Learning Objectives:

  • ·         1. Participants will be able to identify the basic stages of Super's Life-Span, Life-Space Theory of Career Development
  • ·         2. Participants will be able to name basic generational characteristics of Baby Boomers, Gen X, Xennials, and Millenials
  • ·         3. Participants will be able to discuss how generations and career stages intersect in the workplace (college counseling center)
  • ·         4. Participants will be able to apply the information learned to improve service delivery and harmony in the workplace

Session Title: From the Margins: Resiliency of Women of Color in STEM Programs and Implications for College Counseling

Presenter(s):

Kirstin Sylvester
Mercer University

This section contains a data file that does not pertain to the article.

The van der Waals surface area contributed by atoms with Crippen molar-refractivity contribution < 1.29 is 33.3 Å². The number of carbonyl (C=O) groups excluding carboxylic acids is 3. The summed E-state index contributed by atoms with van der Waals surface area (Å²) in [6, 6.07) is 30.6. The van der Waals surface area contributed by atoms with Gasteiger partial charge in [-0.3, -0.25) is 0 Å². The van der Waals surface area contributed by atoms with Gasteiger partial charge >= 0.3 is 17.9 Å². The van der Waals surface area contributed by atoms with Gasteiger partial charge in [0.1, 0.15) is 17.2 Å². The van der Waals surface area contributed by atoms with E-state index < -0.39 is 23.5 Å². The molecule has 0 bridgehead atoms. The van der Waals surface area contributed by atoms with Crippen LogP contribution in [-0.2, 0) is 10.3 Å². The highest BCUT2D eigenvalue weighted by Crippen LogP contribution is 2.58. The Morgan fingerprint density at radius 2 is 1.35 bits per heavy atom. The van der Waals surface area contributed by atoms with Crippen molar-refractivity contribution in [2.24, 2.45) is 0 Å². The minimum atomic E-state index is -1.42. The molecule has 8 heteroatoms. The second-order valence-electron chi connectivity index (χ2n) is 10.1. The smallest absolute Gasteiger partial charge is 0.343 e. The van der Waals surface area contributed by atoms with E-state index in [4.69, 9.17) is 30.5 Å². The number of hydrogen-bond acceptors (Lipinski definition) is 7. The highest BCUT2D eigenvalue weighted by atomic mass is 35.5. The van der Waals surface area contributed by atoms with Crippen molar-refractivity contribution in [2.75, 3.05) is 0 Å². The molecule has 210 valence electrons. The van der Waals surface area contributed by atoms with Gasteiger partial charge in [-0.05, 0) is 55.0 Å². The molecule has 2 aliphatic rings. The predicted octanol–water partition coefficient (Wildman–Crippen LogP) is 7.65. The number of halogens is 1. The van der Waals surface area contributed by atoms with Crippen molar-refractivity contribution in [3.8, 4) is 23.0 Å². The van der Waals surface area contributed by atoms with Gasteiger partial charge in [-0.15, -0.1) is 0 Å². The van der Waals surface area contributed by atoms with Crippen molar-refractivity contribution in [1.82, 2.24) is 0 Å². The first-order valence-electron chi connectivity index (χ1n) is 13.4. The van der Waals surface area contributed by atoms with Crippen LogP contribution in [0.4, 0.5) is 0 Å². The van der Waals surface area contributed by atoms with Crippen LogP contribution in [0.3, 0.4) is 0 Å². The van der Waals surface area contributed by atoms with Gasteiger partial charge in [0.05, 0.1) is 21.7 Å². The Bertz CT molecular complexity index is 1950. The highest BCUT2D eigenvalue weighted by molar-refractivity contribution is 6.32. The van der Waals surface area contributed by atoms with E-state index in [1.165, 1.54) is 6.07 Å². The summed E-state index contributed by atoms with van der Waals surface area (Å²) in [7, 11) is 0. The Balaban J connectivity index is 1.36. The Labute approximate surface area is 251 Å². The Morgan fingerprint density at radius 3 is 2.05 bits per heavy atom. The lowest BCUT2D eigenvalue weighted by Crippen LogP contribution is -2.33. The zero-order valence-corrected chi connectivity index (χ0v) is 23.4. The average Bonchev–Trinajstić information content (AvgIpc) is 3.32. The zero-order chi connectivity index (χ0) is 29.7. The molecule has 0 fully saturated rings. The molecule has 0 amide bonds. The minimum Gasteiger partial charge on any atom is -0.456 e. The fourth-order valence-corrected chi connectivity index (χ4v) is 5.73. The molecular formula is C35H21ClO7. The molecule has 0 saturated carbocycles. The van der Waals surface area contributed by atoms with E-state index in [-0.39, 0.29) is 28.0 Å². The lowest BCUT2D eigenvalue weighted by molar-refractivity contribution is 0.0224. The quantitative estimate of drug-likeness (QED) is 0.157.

Topic(s):

  • ·         Social and Cultural Foundations

Abstract: Institutions of higher education offer opportunities for professional and personal development. However, higher education can also be accompanied by multiple stressors. The presented study aims to provide a quantitative analysis of the relationship between resilience and experienced microaggressions, and how that relationship influences retention, progression, and degree completion in underrepresented Women of Color in STEM programs. Understanding resilience characteristics allows for the identification of traits and behaviors that can be encouraged. This session is intended to provide implications for career counseling training and practice.

Learning Objectives:

  • ·         Recognize beneficial traits and behaviors tied to increased resilience among Women of Color in STEM programs.
  • ·         Discuss implications to career counseling training and practice.
  • ·         Develop culturally inclusive practices that support and encourage Women of Color in STEM programs

Session Title: Play is still relevant: Integrating play therapy into a college counseling session

Presenter(s):

Joshua Mangin
Husson University

Rebecca Edelman
University of Wyoming

Topic(s):

  • ·         Counseling Theory/Practice